January U.S. new-vehicle deliveries fell 5.6 percent at the Ford division and 27 percent at Lincoln. Photo credit: DAVID PHILLIPS
UPDATED: 2/1/18 9:33 am ET
General Motors, behind strong fleet shipments, and higher truck and crossover demand at Chevrolet, posted a 1.3 percent rise in January U.S. sales. Volume rose 5 percent at Chevrolet and 4 percent at Buick but dropped 11 percent at GMC and 3.9 percent at Cadillac.
GM said retail deliveries dipped 2 percent last month while fleet sales rose 16 percent, with combined commercial and government deliveries rising 44 percent and daily rental volume off 7 percent.
U.S. sales of the Chevrolet Equinox, Traverse, Trax and Bolt EV each set January records. Demand for the Colorado pickup spiked 25 percent and Silverado volume jumped 15 percent.
Ford Motor Co., snapping a four-month streak of gains, posted a 6.5 percent decline in U.S. sales in January behind a 23 percent decline in car volume and a 12 percent drop in fleet shipments.
Deliveries fell 5.2 percent at the Ford division and 27 percent at Lincoln, Ford said today.
In addition to the decline in fleet volume, Ford said retail sales dropped 4.3 percent last month.
When other automakers report results later today, analysts expect U.S. light-vehicle sales to dip in January. The month is historically the weakest period of the year for industrywide volume.
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Severe cold temperatures across large swaths of the country also chilled showroom traffic, analysts say.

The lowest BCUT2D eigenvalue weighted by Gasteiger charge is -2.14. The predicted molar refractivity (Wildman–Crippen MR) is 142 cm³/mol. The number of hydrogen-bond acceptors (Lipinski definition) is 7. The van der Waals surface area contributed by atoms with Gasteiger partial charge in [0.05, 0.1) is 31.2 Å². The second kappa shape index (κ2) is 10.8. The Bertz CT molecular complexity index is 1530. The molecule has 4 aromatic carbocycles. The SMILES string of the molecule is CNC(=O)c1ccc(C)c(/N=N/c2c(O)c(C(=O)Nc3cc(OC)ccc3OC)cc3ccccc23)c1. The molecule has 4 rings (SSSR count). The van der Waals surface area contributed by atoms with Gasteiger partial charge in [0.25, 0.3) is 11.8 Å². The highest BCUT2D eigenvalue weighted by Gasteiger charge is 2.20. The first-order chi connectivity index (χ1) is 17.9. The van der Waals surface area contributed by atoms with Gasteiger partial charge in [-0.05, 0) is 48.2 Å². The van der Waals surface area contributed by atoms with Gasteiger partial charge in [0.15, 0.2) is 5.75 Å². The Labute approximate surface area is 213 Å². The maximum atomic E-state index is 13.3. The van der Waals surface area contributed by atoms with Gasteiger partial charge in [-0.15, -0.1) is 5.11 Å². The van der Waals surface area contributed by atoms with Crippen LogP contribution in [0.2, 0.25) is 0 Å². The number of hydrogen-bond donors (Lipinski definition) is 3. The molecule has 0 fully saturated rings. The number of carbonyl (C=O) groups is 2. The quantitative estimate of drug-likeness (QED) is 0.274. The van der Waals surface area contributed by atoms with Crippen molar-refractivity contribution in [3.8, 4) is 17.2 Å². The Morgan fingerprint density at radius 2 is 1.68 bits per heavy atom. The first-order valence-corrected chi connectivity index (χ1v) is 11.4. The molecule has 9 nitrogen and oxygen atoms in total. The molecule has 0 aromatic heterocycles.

Edmunds sees deliveries dropping 1.4 percent even with higher deals compared with January 2017, though incentives dropped from December levels.
Sales last month continued to be driven by healthy light-truck demand, notably crossovers, while car and fleet volumes remained weak.
Low interest rates and gasoline prices, steady job gains and lofty U.S. equity markets also are supporting industry sales, automakers and analysts say.
The U.S. new-vehicle market, after seven straight annual gains capped by a record 2016, dropped 1.8 percent to 17.245 million last year.
While tax reform is expected to provide a lift to U.S. sales, analysts say rising interest rates will counter any gains in 2018.
Overall, U.S. sales are forecast to drop below 17 million for the first time in three years, with most 2018 estimates from analysts ranging from 16.7 million to 16.9 million.
AutoNation Inc., the nation’s biggest dealership group, today projected new light-vehicle deliveries will total 16.8 million this year.
“The marginal expected year-over-year contraction will be caused by the reduced availability of auto credit, falling used-car prices, rising interest rates, and less favorable lease options for consumers,” S&P said in a report this month.
“There’s a lot of good economic news to support an optimistic view of automotive sales this year,” said Charlie Chesbrough, senior economist for Cox Automotive. “Record equity markets, low unemployment, strong consumer confidence – a recipe for robust vehicle demand. And the recent passage of tax reform will only add additional support.”
But Chesbrough says the industry also faces several headwinds in early 2018, notably reduced incentives “from recent levels as year-end clearance sales end.” Off-lease vehicles at dealerships after the fall’s pull-ahead programs will also capture some new-vehicle buyers, he says.
Analysts polled by Bloomberg expect the seasonally adjusted sales rate for January to come in at 17.1 million, down from 17.43 in January 2017 and December’s 17.86 million rate. GM today estimated the January SAAR will come in at 17.4 million units.